This man was hit by a soccer ball at the age of 18 years. X-rays were taken 1 week later with no signs of fracture. Because of persistent pain, new X-rays were done 1 year later, showing proximal pole pseudarthrosis of the right scaphoid. Colleges in Austria then performed a nonvascularized cancellous bone transplantation from the iliac crest and fixed the scaphoid using a scaphoid screw by a dorsal approach. After the surgery, he was put in a cast for 8 weeks.
Due to persistent nonunion, 1 year later a shock wave therapy, followed by another 8 weeks of immobilization, was performed in another hospital in Vienna. The patient was sent to the author 5 years after the accident in a situation as described in the following section.
The patient has no signs of osteoarthritis in the radiocarpal and midcarpal joint (▶Fig. 71.1). The alignment of the carpal bones is normal. He still has a good range of motion. Grip strength is less than on the opposite side.
In the author’s experience, saving the proximal pole by use of an osteoperiosteal free flap or avascular graft from iliac crest gives only unsecure healing prognosis. So a complete replacement of the proximal pole of the scaphoid by use of a medial free vascularized osteochondral graft from the medial femoral condyle (MFC) is the author’s recommended treatment to avoid a salvage procedure like a proximal row carpectomy or a midcarpal fusion.
In January 2006, the author performed his first osteochondral free flap from the MFC for the reconstruction of the proximal scaphoid pole. Now, 12 years later, he has replaced nearly all local pedicled bone flaps as well as free microvascular iliac crest grafts for carpal indications by free microvascular grafts from the medial and the lateral region of the knee. Since January 2006, the author has performed more than 280 of these grafts, 179 from the medial trochlea (MFC-[C]) and 101 from the lateral trochlea (LFC-[C]).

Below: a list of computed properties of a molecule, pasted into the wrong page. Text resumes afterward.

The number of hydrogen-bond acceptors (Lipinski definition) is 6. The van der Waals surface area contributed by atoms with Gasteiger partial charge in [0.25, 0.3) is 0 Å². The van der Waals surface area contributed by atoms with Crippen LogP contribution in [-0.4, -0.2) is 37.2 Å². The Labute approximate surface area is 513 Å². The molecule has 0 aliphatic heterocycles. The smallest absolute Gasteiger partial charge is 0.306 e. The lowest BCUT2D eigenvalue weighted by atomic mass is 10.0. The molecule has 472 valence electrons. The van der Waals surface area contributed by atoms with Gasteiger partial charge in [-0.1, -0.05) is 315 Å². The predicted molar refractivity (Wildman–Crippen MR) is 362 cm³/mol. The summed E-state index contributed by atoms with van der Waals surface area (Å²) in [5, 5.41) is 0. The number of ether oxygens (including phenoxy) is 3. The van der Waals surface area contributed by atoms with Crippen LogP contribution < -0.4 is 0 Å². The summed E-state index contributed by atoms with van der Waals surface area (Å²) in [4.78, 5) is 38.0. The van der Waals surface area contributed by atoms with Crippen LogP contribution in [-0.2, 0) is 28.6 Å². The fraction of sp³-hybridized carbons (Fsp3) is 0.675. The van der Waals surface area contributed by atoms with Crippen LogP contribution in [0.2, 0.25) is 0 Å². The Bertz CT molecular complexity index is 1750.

In the author’s practice, the healing rate of these grafts is superior compared to all the different free and pedicled flaps that he used before. The use of supramicrosurgical techniques is trainable; the insertion and stabilization of the graft remains challenging.
In scaphoid nonunion both, the MFC-(C) and the LFC-(C) can be successfully applied. Depending on the indication, the proximal or distal pole can be completely replaced or the flap can be applied as an inlay graft without cartilage.
The patient is placed in a supine position with pneumatic arm and leg tourniquet. The donor vessels are prepared first (▶Fig. 71.2). When available, the author mainly uses the palmar branches of the radial artery in an end-to-end fashion with a USP 10–0 or 11–0 suture. Alternatively, the radial artery can be used for an end-to-side anastomosis. For venous drainage, the deep accompanying veins or superficial skin veins can be used either in an end-to-end or in an end-to-side fashion. To avoid kinking, the author prefers a short pedicle. The further preparation is radial to the flexor carpi radialis tendon. The nonunion is exposed and it is decided whether to keep the proximal pole and use a medial femur graft without cartilage as an interposition graft or to replace the proximal pole. If the proximal scaphoid is avital, it is resected “on bloc” or gradually and an osteochondral flap is performed. The scaphoid fossa is inspected and as far as valuable the corresponding lunate and hamate.